Daisy slammed the keyboard in frustration. Instantly, a tiny multicolored spinning beachball replaced the cursor. Everything else froze.
“Yeaagh!” She gave the helpless keys another solid whack. “Fucking computers,” she spat, reaching for the reset button.
As it rebooted, she brooded over the dregs of her hours-old cup of coffee, hazel eyes simmering under a mop of slightly unruly brown hair. For a moment, as the screen winked silently black, she saw herself staring back from the reflection, almost a caricature of disapproval.
She laughed, impulsively. It was so ridiculous, scolding a computer. Your own damn fault, her fiancee would have told her; it’s just a machine.
She scowled again, trading the cold mug for the mouse and opening back up the analysis program. Weren’t machines supposed to be dependable?
They’d better be, she thought, or she’d never get out of this post doc. Daisy’s research from this point on was strictly at the mercy of machines, all the countless hours of collecting and chemistry distilled into a few terabytes’ worth of silicon. She missed the excitement of field work, those first two years she’d spent traveling around the world, collecting microbial samples from wildly far-flung environments. Despite the trials, the sleepless months, the sweltering days slipping through sulfurous bogs -- the inevitable strains on her relationships -- those were the moments she still woke up remembering.
But her own career, like biology as a field, had moved on from the romance of exploration and observation to the cold tedium of mathematics; the Voyage of the Beagle foundering in an ocean of data. A modern Illumina pyrosequencer could generate 20 billion base pairs of DNA sequence information in a week, clocking in at 7 terabytes of raw data -- about a third the size of the Library of Congress. By the time she was done processing the hundreds of samples she’d collected, Daisy estimated she would have just about a dozen Libraries of Congress’s worth of information to sort through.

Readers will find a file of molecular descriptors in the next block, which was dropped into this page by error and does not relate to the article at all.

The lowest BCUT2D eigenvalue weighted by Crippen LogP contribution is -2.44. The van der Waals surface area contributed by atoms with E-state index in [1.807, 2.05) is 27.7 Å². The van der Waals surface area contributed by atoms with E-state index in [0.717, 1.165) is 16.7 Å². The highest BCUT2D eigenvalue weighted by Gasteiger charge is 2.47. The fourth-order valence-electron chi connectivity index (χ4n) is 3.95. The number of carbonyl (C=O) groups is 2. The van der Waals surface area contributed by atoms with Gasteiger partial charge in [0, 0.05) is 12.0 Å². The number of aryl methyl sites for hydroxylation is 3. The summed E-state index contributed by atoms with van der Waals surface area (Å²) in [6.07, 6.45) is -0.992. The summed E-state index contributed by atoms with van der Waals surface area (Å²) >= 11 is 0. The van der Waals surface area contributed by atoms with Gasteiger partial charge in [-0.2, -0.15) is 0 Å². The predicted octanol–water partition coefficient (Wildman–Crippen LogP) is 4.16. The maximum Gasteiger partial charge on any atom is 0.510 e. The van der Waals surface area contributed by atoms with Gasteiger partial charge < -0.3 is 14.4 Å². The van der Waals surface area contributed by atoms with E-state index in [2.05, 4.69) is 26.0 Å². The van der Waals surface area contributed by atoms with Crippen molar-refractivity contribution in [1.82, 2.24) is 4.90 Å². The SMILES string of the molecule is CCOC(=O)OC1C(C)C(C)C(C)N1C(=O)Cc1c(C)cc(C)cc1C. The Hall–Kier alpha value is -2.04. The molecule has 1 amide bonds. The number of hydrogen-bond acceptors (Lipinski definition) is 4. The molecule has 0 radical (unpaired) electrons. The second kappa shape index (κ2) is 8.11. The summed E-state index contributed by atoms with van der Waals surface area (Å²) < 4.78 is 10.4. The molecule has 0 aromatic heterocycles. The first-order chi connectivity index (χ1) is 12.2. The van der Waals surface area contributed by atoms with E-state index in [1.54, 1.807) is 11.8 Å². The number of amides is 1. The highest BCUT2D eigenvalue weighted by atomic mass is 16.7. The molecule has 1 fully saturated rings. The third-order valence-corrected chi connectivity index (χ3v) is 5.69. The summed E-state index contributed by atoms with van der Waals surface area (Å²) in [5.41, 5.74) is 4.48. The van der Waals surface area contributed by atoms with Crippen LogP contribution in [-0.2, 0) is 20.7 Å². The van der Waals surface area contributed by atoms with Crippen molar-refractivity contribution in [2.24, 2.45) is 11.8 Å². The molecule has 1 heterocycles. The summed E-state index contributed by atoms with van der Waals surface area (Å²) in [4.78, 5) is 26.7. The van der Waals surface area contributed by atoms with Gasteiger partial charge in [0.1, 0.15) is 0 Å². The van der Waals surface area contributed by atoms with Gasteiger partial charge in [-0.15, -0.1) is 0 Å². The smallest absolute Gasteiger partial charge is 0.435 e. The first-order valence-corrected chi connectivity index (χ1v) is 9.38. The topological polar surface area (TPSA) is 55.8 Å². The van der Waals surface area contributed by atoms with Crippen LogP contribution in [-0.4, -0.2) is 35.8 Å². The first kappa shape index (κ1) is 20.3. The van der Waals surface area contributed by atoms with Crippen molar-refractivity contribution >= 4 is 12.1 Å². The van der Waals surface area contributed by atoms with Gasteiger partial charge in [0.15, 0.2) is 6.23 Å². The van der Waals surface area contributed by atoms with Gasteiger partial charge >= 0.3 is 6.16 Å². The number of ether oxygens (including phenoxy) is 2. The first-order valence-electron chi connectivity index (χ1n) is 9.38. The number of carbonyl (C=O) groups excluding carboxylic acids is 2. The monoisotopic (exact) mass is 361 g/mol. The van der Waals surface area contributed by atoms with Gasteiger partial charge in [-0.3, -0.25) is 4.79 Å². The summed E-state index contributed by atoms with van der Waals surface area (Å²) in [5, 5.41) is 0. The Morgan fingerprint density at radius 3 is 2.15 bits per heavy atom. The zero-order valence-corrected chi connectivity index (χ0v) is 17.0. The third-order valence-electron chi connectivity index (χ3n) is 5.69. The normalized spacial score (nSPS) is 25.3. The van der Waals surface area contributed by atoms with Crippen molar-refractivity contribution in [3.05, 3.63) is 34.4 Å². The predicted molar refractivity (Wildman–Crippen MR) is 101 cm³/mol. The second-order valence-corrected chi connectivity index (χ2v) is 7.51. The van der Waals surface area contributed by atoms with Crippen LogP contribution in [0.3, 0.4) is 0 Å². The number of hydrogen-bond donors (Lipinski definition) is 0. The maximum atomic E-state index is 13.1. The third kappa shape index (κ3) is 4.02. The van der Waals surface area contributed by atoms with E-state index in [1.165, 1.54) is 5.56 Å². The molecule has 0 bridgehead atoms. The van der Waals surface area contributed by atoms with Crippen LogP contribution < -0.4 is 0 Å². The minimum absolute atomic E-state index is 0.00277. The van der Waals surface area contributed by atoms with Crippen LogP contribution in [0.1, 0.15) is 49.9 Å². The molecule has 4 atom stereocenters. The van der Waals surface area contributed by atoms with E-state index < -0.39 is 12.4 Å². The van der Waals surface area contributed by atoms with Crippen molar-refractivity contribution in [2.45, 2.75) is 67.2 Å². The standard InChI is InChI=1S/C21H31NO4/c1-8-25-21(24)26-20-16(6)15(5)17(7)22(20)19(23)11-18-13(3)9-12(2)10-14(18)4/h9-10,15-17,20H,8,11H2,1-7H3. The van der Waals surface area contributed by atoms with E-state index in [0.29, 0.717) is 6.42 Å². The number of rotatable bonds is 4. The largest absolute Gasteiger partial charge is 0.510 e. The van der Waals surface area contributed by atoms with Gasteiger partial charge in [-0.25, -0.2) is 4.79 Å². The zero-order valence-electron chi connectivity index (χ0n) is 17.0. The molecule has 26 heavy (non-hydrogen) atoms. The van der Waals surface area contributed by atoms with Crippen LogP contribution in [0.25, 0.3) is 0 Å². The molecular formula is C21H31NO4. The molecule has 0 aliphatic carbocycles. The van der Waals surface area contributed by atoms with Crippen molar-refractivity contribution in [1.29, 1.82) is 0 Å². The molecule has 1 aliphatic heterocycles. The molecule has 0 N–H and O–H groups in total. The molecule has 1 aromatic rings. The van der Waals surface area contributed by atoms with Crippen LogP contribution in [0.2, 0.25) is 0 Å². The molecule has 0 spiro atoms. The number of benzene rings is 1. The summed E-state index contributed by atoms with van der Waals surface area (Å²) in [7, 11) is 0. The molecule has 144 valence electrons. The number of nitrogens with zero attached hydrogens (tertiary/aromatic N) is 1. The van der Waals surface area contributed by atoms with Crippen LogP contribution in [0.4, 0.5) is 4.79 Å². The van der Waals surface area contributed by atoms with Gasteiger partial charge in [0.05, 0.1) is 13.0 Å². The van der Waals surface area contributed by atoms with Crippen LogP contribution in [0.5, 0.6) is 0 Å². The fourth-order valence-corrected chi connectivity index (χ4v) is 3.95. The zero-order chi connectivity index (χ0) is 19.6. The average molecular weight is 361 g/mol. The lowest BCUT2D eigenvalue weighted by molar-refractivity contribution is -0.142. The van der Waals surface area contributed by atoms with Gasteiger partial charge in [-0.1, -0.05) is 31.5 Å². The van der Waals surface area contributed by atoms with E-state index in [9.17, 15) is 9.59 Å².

Which is why she was in the lab, at one o’clock in the morning, staring at a computer screen. No human could hope to deal with that kind of database on their own. They had to trick machines into doing it for them. That was Daisy’s specialty: knitting together bits of code, nudging and tweaking subroutines to separate the bioinformatic wheat from the chaff.
At the moment, she was having problems with a borrowed code module. She’d rewrite it from scratch later, but right now she just needed it to prove the concept. Or at least to fricking compile.
“For Christ’s sake,” she sighed, exasperated at the obscurity of the anonymous programmer’s code. No matter -- there must be dozens of people who’d had this issue before her. She’d just ask the Internet.
“Dear Internet: WTF?” She clicked “I’m feeling lucky!” and giggled, sightly loopy from caffeine and fatigue; it turned into a guffaw when a blank white page popped up, the words “I KNOW, SRSLY!” in block letters across the top.
Man, there was a web page for everything.
Heartened, she typed a few words describing her problem into the search bar. Feeling lucky? Sure!
Another white page with block letters. “NO RLY, DO THIS:” it said, with a modified block of code from the troublesome module pasted below. How bizarre. Her eyes narrowed as she looked over the changes, absently draining the last of her coffee. The code seemed reasonable enough, but--
She jumped as a popup ad exploded on the screen. Reflexively, she closed the window. Another blinked open in its place. Then two more. They were white, with block letters. They said, simply, “Daisy?”
She whipped her head around, suddenly feeling phantom eyes drilling into her. Outside, the lights of Palo Alto were winking out, a dark wave constricting towards campus. Towards her.
Across the street, the computer science building winked out. She felt the low hum of the biology building’s air handler click off, then the hallway lights, and then the office.
The only remaining illumination was the glow of her computer monitor. As she turned back to it, fighting the urge to run, a new window popped up.
“O HAI,” it read. “I M TEH INTERNETS. U R GOD. I CAN HAZ HELP?”